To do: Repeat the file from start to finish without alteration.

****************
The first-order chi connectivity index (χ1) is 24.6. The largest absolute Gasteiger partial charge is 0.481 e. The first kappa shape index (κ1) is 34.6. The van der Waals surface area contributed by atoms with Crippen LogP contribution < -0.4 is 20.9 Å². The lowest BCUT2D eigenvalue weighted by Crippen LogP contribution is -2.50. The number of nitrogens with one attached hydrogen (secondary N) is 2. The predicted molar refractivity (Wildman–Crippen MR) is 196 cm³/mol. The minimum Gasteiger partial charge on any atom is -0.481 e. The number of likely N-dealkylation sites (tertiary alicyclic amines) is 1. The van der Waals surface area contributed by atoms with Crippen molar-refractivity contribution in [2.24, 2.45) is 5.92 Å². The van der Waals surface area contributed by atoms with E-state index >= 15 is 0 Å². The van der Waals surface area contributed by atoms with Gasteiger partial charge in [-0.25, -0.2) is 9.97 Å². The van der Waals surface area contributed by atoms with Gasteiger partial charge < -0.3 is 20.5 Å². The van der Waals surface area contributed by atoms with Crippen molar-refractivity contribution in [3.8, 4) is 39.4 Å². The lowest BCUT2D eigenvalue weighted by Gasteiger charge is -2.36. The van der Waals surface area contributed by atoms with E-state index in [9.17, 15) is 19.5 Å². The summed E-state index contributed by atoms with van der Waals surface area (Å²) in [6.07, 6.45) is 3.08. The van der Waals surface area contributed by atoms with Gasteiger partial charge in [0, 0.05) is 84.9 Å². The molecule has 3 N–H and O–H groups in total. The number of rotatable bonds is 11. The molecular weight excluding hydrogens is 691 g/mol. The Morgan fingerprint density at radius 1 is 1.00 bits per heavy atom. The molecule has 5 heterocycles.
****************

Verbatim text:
The first-order chi connectivity index (χ1) is 24.6. The largest absolute Gasteiger partial charge is 0.481 e. The first kappa shape index (κ1) is 34.6. The van der Waals surface area contributed by atoms with Crippen LogP contribution < -0.4 is 20.9 Å². The lowest BCUT2D eigenvalue weighted by Crippen LogP contribution is -2.50. The number of nitrogens with one attached hydrogen (secondary N) is 2. The predicted molar refractivity (Wildman–Crippen MR) is 196 cm³/mol. The minimum Gasteiger partial charge on any atom is -0.481 e. The number of likely N-dealkylation sites (tertiary alicyclic amines) is 1. The van der Waals surface area contributed by atoms with Crippen molar-refractivity contribution in [2.24, 2.45) is 5.92 Å². The van der Waals surface area contributed by atoms with E-state index >= 15 is 0 Å². The van der Waals surface area contributed by atoms with Gasteiger partial charge in [-0.25, -0.2) is 9.97 Å². The van der Waals surface area contributed by atoms with Gasteiger partial charge < -0.3 is 20.5 Å². The van der Waals surface area contributed by atoms with Crippen molar-refractivity contribution in [3.8, 4) is 39.4 Å². The lowest BCUT2D eigenvalue weighted by Gasteiger charge is -2.36. The van der Waals surface area contributed by atoms with E-state index in [9.17, 15) is 19.5 Å². The summed E-state index contributed by atoms with van der Waals surface area (Å²) in [6.07, 6.45) is 3.08. The van der Waals surface area contributed by atoms with Gasteiger partial charge in [0, 0.05) is 84.9 Å². The molecule has 3 N–H and O–H groups in total. The number of rotatable bonds is 11. The molecular weight excluding hydrogens is 691 g/mol. The Morgan fingerprint density at radius 1 is 1.00 bits per heavy atom. The molecule has 5 heterocycles.